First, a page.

This question isn't about clubs or golf balls, but I'm curious how rating and slope are actually determined. I ask because my town's course, the one I play on 90% of the time, is widely referred to as being a very difficult course, but I don't think the slope reflects its difficulty. Most of the members agree that a handicap from there is at least 3 strokes higher than elsewhere. The thing is that if you look at the scorecard, it doesn't look that hard (6400 yards from the back tees). However, the issue is that every single fairway is lined with OB, hazard, or brush way too thick to find a ball. Basically, if you're not close to the fairway on every shot, it's a 2 stroke penalty. Oh yeah, every green is surrounded on at least 3 sides with badness. I've known more than a few people to loose 10-12 balls in a single round, and these are decent golfers (usually shoot in the low 80s).
Standard play is to stay in the fairway, and you can score. Get just outside the fairway or miss a green by a few yards, and take a penalty stroke. There is not a lot of scrambling resulting in a lot of doubles.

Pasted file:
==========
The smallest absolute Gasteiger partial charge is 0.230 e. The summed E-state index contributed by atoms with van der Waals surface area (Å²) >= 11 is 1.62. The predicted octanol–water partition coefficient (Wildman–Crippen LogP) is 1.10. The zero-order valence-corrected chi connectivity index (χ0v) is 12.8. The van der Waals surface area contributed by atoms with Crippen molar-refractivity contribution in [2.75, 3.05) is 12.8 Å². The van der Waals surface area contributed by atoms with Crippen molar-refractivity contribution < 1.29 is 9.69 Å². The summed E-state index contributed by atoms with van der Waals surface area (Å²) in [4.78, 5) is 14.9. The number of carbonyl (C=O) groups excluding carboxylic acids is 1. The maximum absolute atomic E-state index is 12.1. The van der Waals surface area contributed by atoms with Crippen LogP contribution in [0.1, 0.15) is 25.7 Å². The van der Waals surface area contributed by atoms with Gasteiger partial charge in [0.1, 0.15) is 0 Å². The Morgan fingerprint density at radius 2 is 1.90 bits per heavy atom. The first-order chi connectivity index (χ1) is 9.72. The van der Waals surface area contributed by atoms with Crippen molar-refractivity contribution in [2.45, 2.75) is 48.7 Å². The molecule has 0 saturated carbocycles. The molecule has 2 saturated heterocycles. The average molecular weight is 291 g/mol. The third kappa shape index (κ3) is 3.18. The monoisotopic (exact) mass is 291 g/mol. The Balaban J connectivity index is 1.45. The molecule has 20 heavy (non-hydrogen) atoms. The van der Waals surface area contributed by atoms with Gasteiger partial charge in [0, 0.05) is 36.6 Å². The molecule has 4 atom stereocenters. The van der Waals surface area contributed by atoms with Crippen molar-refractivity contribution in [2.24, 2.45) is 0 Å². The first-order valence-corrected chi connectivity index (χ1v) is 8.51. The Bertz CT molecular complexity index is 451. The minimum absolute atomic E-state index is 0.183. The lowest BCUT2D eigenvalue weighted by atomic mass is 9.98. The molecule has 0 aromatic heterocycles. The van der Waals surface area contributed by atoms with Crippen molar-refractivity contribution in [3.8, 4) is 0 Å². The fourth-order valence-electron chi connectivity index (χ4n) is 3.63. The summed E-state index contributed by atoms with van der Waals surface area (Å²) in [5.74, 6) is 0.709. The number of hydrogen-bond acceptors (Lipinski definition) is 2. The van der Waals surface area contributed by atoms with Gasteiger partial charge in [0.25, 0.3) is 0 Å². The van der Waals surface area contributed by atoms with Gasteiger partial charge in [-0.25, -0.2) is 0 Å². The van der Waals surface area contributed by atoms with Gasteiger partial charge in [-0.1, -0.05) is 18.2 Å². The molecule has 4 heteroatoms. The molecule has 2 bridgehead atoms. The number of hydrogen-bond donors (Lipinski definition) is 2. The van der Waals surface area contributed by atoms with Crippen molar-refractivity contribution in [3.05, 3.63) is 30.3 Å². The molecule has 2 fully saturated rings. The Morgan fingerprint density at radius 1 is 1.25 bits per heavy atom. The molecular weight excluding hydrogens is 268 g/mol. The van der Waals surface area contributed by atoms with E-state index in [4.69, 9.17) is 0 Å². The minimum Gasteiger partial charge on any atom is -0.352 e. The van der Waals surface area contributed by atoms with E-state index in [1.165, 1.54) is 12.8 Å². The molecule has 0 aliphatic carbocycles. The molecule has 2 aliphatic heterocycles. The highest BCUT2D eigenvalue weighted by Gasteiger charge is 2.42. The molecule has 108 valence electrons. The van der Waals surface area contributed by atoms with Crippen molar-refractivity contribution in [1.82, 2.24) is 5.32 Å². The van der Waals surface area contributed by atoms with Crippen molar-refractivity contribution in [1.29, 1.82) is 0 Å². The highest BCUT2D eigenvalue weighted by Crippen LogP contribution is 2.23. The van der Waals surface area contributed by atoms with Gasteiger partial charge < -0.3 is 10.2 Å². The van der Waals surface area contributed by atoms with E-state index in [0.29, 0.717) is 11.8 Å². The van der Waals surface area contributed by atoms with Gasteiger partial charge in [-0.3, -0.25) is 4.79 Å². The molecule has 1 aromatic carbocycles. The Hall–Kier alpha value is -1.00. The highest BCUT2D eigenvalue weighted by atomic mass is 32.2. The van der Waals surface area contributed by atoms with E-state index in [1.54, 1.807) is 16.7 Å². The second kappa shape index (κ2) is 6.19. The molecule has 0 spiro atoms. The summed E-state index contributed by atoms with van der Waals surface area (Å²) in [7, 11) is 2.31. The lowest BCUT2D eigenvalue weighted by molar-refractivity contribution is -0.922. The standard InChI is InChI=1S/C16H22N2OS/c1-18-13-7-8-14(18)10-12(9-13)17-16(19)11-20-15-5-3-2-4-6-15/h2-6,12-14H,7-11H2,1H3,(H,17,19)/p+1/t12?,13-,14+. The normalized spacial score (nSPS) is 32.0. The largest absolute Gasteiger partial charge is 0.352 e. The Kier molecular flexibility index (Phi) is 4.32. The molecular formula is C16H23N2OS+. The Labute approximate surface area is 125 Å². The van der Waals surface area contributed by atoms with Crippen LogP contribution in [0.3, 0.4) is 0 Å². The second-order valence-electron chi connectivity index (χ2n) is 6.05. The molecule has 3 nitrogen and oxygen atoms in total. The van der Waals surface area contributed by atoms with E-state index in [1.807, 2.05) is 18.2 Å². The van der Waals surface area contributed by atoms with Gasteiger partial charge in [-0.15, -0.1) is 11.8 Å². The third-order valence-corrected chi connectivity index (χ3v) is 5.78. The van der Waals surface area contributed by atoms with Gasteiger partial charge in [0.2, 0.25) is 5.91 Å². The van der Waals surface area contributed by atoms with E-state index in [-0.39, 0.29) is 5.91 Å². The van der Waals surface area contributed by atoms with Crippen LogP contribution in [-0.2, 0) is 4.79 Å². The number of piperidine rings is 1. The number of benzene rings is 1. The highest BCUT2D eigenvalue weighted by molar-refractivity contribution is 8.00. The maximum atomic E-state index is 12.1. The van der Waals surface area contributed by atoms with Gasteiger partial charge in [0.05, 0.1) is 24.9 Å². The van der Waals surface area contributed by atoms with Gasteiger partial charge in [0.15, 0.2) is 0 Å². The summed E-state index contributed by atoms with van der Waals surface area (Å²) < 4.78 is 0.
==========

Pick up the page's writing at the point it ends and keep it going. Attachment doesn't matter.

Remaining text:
So, my question is whether rating/slope is calculated purely based on numbers, or do they take anything specific about the course into account. Personally I find it interesting that I can almost always score better on other courses even when they have a higher slope rating.
That's a good question Dave. I'm sure someone on here will give a perfect answer, but maybe the USGA came out when the course was playing easier. I don't know the exact ratio/rational between slope and rating, but I know that the USGA comes up with the slope and rating by visiting the course and analyzing it from the "eyes" of the scratch golfer and the "eyes" of the bogey golfer for both men and women. They take into account length, probability of hitting the green, difficulty and number of hazards that come into play in typical landing areas etc...
Here is an article that I have found that helps in the way course rating & slope are factored. Hope this helps.
Thanks, Trey. That helped. My guess is that the USGA team must have come when the brush wasn't very thick, or they figure bogey golfers never get outside the rough. Scrambling usually involves finding the ball, get it back out to the fairway, and try for a great 3rd shot to save par. At Widow's Walk, you don't find the ball, it's in a hazard, or it's ob. As a result, you end up scrambling for a bogey.